Building a Life of Faith. Support the Pentecost Offering.

Presbyterian Office of Public Witness champions the Environmental Justice for All Act

 

Office urges the public to contact members of Congress

by Darla Carter | Presbyterian News Service

The Flint water tower is featured in the Presbyterian Disaster Assistance’s Story Ministry’s “Flint: The Poisoning of an American City.” David Barnhart

LOUISVILLE — The Presbyterian Office of Public Witness (OPW) is drumming up support for the Environmental Justice for All Act to help address disparities in communities of color.

The OPW issued an Action Alert on Monday encouraging members of the public to contact their members of Congress and urge them to support the act, which includes “concrete measures” to help protect and strengthen communities of color in the fight for environmental justice.

“By contacting your members of Congress, you will play a vital role in the passing of legislation that will improve the quality of air and water throughout our nation,” the Action Alert states. “Our actions will allow God’s love, justice and mercy to shine forth.”

U.S. Sen. Tammy Duckworth (D-Ill.) introduced the act in March. Companion legislation has been introduced in the U.S. House of Representatives by Rep. Raúl M. Grijalva (D-Ariz.) and Rep. A. Donald McEachin (D-Va.).

“In order for our nation to emerge from this deadly pandemic stronger than we were before, we must confront the fact that communities of color face public health challenges, which also make them more susceptible to the effects of the deadly COVID-19 virus, at alarming rates while too many in power look the other way,” Duckworth said in a news release. “I’m proud to be introducing this vital legislation because it would go a long way toward making real every American’s right to breathe safe air, drink clean water and live on uncontaminated land, regardless of their ZIP code, the size of their wallet or the color of their skin.”

Among other things, the act would establish several environmental justice requirements, advisory bodies and programs to address the disproportionate adverse human health or environmental effects of federal laws or programs on communities of color, low-income communities or tribal Indigenous communities, according to the Action Alert.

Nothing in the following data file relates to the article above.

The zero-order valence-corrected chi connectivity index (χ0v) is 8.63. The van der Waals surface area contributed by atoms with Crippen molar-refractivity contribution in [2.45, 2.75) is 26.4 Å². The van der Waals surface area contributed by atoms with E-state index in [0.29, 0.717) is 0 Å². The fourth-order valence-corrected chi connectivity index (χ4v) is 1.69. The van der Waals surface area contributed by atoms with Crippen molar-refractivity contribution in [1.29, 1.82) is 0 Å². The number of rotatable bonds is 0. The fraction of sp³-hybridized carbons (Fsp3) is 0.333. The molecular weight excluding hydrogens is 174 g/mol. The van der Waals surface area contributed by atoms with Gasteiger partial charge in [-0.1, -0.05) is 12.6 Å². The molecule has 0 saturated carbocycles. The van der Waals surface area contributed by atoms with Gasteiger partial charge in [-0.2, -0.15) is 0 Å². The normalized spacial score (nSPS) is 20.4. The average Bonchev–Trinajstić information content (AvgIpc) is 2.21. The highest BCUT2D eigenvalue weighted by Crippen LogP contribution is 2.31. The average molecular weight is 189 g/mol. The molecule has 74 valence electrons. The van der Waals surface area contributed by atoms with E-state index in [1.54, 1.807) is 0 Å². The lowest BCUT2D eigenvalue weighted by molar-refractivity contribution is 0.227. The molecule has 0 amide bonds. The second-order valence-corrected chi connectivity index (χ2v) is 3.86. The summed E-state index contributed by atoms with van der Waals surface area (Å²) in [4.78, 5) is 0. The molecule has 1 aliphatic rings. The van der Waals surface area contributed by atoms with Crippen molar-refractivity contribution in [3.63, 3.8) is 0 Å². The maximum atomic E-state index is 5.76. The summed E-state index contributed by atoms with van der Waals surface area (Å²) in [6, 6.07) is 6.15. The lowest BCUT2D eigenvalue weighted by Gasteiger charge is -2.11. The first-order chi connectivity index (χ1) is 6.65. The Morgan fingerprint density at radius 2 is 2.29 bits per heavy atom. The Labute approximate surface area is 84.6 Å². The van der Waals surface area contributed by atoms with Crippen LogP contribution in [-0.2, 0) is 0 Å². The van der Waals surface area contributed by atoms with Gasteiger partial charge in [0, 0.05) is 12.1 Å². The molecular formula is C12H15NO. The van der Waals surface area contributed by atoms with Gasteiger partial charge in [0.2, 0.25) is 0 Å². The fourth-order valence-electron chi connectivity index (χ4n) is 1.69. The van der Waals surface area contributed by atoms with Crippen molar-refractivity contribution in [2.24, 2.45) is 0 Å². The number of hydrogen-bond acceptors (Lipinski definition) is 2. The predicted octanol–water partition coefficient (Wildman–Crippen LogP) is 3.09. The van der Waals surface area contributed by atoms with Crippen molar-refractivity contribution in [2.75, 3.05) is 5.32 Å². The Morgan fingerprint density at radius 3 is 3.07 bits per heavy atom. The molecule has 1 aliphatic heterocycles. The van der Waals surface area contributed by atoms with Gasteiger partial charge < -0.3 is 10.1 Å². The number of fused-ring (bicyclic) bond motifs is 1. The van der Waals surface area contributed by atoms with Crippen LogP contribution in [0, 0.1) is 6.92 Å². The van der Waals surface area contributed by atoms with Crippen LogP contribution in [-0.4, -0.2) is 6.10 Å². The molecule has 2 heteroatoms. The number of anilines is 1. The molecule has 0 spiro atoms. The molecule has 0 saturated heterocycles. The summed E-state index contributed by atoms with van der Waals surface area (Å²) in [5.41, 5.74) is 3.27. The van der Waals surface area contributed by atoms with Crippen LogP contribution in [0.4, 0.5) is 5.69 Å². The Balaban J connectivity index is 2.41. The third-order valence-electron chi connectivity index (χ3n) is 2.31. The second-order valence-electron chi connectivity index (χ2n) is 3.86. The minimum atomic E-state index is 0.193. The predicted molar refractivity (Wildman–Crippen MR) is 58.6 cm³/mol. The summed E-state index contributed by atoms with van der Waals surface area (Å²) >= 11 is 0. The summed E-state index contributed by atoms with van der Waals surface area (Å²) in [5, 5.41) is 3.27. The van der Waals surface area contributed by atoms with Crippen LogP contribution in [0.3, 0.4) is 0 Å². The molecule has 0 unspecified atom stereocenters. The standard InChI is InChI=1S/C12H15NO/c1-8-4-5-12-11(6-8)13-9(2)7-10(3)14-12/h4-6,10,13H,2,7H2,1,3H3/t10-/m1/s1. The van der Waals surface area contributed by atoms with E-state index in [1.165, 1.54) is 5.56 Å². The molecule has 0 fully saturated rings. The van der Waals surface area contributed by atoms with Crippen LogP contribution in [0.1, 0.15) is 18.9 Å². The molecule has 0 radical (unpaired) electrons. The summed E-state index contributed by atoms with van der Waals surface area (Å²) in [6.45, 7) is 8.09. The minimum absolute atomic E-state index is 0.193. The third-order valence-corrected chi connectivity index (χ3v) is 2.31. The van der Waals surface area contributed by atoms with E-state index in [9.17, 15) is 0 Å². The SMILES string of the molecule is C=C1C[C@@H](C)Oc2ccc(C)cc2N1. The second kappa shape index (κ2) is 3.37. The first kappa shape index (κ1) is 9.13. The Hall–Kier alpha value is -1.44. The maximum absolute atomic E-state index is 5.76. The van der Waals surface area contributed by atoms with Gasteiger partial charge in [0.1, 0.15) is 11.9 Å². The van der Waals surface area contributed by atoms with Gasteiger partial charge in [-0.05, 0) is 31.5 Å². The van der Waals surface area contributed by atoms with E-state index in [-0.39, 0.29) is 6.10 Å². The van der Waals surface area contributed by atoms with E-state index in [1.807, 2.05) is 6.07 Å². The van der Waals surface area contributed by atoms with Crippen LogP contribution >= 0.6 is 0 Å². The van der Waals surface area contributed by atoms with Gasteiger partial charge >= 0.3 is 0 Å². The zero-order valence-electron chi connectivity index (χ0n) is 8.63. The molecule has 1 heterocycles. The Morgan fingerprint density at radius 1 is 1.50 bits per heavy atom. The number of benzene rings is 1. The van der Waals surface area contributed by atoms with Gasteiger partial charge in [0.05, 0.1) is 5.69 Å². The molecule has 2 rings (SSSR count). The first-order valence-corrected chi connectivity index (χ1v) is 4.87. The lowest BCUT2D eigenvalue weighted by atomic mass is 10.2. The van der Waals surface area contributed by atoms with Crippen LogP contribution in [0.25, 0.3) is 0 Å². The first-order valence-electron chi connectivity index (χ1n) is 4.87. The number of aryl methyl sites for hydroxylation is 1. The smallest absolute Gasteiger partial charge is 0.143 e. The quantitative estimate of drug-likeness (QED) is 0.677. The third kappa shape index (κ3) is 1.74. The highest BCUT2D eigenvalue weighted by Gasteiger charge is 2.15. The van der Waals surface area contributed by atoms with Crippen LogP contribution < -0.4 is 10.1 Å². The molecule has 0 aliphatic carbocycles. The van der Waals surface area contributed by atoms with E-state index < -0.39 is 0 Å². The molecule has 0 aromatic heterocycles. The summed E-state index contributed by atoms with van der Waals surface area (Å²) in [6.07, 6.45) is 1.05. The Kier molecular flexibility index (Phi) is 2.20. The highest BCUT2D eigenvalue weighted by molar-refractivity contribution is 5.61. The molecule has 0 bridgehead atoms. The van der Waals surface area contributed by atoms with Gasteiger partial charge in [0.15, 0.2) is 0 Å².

On average, people of color comprise 56% of the population living in neighborhoods with Toxic Release Inventory facilities, compared to 30% elsewhere, according to the Action Alert.

The sun sets on the U.S. Capitol Building. Getty Images

However, “too often, our government has turned a blind eye,” the Action Alert states. “Many communities, specifically communities of color, have borne the brunt of this pollution and experience devastating effects.”

The act would enable residents or groups to sue organizations that engage in environmental discrimination, according to the OPW. It also would create a fund using new fees on energy sources to support transitioning from greenhouse-gas dependent industries.

The act also would amend and strengthen the Civil Rights Act of 1964, reinforce the National Environmental Policy Act and give tribes more say in actions that might impact reservations and sacred sites, according to supporters.

“As the Presbyterian Church (U.S.A.), we understand the call to restore Creation,” the Action Alert states. “The abuse of nature and injustice to people place our future in grave jeopardy. Creation cries out in this time of ecological crisis. We must respond by supporting this important piece of legislation.”

To read the full alert and contact your member of Congress, go here.

The Office of Public Witness is one of the Compassion, Peace & Justice ministries of the Presbyterian Mission Agency.


Creative_Commons-BYNCNDYou may freely reuse and distribute this article in its entirety for non-commercial purposes in any medium. Please include author attribution, photography credits, and a link to the original article. This work is licensed under a Creative Commons Attribution-NonCommercial-NoDeratives 4.0 International License.

  • Subscribe to the PC(USA) News

  • Interested in receiving either of the PC(USA) newsletters in your inbox?